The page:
The term "polenta" has become somewhat confusing in recent years. Although it refers to a finished product, the word is sometimes used to identify the coarse cornmeal from which the dish is often made. You can use semolina flour to make the finished dish, but it will have a slightly different taste and texture than polenta made with the more traditional cornmeal.
If you are going by the traditional definition of polenta, then yes, you can make polenta with semolina flour. Polenta is defined as a simple dish made from cooked grain. Served fresh, the consistency is usually soft and creamy. Polenta can also be refrigerated to harden it. Once it becomes stiff, it can be cut into slices and fried or grilled. Semolina flour is a flour made from hard durum wheat. It is high in gluten and comes in fine or coarse grinds. Semolina flour is most often used in pizza doughs and breads, where it imparts a chewy or crisp texture, but it can also be used in polenta.
Semolina flour and buckwheat are often used in Italy to make polenta. In the U.S., though, polenta is almost always made from cornmeal. Most people prefer a coarsely ground cornmeal for polenta, which has a sweet, nutty flavor, but any type of cornmeal will work. If you use semolina flour in your polenta, it will have a wheat taste, rather than a cornmeal taste. If your palate's accustomed to cornmeal polenta, you might prefer its taste to that of semolina polenta.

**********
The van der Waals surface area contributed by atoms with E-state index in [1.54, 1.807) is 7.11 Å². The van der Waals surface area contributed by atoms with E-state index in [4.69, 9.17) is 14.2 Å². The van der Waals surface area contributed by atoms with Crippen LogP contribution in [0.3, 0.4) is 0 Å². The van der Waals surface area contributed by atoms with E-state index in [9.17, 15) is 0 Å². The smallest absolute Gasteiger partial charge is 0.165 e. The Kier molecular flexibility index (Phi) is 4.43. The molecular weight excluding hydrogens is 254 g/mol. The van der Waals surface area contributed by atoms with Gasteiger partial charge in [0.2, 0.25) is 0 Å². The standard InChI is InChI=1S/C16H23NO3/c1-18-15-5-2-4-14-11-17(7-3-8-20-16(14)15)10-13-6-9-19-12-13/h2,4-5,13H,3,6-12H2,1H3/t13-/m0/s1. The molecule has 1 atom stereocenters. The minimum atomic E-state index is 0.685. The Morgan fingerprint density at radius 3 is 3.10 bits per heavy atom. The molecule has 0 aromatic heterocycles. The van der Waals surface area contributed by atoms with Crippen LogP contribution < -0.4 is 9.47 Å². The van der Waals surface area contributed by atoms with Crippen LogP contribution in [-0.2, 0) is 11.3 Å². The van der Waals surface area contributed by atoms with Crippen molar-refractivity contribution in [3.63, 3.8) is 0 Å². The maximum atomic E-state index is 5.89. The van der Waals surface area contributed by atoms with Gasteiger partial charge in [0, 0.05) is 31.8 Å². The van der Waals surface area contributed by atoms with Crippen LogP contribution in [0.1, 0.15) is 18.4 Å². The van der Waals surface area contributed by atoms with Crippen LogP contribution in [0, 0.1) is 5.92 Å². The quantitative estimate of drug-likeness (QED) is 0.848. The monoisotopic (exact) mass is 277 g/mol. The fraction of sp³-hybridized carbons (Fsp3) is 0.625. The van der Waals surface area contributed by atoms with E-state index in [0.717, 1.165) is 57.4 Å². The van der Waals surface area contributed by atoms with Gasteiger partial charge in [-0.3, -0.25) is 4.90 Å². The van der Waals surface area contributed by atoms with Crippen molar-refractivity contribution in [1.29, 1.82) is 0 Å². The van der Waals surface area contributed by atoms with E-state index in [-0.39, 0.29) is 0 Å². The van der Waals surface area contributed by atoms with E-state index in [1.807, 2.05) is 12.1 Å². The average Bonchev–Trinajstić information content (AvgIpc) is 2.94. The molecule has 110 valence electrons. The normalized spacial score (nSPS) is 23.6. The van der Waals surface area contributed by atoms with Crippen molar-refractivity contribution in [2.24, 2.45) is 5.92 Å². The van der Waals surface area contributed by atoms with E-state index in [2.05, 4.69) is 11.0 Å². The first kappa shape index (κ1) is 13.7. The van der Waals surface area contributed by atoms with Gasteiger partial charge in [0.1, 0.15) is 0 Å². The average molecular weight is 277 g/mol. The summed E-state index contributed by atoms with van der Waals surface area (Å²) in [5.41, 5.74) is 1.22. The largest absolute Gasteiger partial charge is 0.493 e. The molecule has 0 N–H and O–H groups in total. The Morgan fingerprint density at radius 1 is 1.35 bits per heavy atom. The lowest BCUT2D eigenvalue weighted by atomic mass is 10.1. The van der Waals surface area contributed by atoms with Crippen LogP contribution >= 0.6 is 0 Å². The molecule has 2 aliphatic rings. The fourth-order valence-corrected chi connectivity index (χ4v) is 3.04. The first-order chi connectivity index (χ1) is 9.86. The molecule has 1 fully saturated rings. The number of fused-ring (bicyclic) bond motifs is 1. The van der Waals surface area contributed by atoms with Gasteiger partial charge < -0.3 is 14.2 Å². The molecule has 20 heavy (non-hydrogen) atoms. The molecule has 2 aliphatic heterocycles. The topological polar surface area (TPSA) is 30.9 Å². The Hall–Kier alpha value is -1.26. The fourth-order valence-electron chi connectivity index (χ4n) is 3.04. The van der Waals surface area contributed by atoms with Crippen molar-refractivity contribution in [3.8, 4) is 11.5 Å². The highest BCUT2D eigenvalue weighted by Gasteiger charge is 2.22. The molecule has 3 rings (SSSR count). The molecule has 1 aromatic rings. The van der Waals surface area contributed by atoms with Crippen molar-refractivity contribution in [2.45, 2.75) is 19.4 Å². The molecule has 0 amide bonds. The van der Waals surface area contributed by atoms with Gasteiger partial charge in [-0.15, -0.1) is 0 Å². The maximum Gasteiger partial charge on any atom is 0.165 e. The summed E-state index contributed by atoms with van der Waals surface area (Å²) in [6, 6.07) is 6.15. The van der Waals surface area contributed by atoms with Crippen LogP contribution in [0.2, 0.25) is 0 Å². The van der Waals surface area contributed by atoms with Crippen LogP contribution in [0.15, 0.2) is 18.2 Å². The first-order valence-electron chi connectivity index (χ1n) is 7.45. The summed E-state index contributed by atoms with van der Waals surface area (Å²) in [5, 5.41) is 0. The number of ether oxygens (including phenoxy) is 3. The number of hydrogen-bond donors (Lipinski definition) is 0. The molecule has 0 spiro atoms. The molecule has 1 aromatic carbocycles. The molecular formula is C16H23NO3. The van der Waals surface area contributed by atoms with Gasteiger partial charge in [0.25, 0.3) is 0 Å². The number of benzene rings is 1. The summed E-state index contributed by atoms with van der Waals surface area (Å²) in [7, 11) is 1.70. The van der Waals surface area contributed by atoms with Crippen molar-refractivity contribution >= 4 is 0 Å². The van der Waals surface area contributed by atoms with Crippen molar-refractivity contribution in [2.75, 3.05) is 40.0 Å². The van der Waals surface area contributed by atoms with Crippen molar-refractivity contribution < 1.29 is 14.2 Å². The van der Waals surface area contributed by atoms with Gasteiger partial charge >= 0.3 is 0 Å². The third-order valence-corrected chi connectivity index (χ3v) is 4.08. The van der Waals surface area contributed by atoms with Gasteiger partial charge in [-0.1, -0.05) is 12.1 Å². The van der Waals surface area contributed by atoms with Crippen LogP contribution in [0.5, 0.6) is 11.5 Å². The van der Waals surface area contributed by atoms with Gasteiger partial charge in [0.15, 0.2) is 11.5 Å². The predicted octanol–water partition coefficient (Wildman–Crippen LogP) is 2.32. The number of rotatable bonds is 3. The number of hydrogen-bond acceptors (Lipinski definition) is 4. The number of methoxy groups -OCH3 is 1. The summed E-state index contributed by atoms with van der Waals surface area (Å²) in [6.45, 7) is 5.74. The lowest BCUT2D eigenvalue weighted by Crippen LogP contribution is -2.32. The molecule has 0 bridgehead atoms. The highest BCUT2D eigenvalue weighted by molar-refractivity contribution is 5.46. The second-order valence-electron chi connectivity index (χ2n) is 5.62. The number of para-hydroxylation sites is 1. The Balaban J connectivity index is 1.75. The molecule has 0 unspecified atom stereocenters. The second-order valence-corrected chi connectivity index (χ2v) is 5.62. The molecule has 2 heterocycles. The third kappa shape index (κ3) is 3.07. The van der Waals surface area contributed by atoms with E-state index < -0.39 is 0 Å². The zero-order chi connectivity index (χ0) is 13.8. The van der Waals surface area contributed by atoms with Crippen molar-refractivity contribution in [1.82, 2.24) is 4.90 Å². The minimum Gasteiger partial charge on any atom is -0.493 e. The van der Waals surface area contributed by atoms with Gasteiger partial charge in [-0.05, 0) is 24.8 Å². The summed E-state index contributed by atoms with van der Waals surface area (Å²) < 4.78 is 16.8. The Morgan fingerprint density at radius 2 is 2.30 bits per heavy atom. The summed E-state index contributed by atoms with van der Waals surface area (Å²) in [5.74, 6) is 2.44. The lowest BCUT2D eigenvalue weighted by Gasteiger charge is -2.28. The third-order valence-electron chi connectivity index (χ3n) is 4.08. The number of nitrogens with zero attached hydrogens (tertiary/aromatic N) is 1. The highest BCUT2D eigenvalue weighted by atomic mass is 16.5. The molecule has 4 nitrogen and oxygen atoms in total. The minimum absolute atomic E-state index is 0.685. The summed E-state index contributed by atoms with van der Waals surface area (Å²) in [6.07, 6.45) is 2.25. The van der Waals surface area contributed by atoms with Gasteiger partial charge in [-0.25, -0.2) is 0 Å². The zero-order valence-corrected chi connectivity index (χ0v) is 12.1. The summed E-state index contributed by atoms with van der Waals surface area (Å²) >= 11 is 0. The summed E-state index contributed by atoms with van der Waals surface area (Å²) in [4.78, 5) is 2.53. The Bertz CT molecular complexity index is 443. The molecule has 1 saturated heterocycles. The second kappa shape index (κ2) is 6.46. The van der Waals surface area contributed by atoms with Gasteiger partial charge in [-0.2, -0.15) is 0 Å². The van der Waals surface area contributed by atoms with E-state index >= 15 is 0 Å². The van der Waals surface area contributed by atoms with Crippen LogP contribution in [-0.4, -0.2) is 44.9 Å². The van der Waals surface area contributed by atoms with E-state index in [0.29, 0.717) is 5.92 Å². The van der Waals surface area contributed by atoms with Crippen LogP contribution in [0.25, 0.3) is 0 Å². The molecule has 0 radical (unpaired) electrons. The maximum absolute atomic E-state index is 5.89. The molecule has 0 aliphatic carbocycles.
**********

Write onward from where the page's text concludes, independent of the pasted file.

Whether you're using cornmeal or semolina flour to make polenta, the process is essentially the same. Start with 1 part grain to 4 or 5 parts water. Bring the water to a simmer and add the grain slowly. Simmer over low heat until thick and creamy, stirring occasionally. Making polenta is very similar to making oatmeal, a seven-grain cereal or even rice. It's hard to mess it up. If it's too thick for your preference, add a bit more water. If it's too thin, continue cooking or stir in a bit more grain.
Polenta is most commonly served with meat and saucy dishes as a substitute for rice, noodles or potatoes. Top semolina or cornmeal polenta with marinara sauce and cheese or stir sauteed mushrooms, spinach and onions into it. You can even use semolina polenta as a breakfast cereal, as you would oatmeal. Top it with brown sugar, honey, raisins, milk or a little bit of cream. Leftover polenta can be refrigerated and reheated. Add a little liquid if you want a creamy, reheated polenta.
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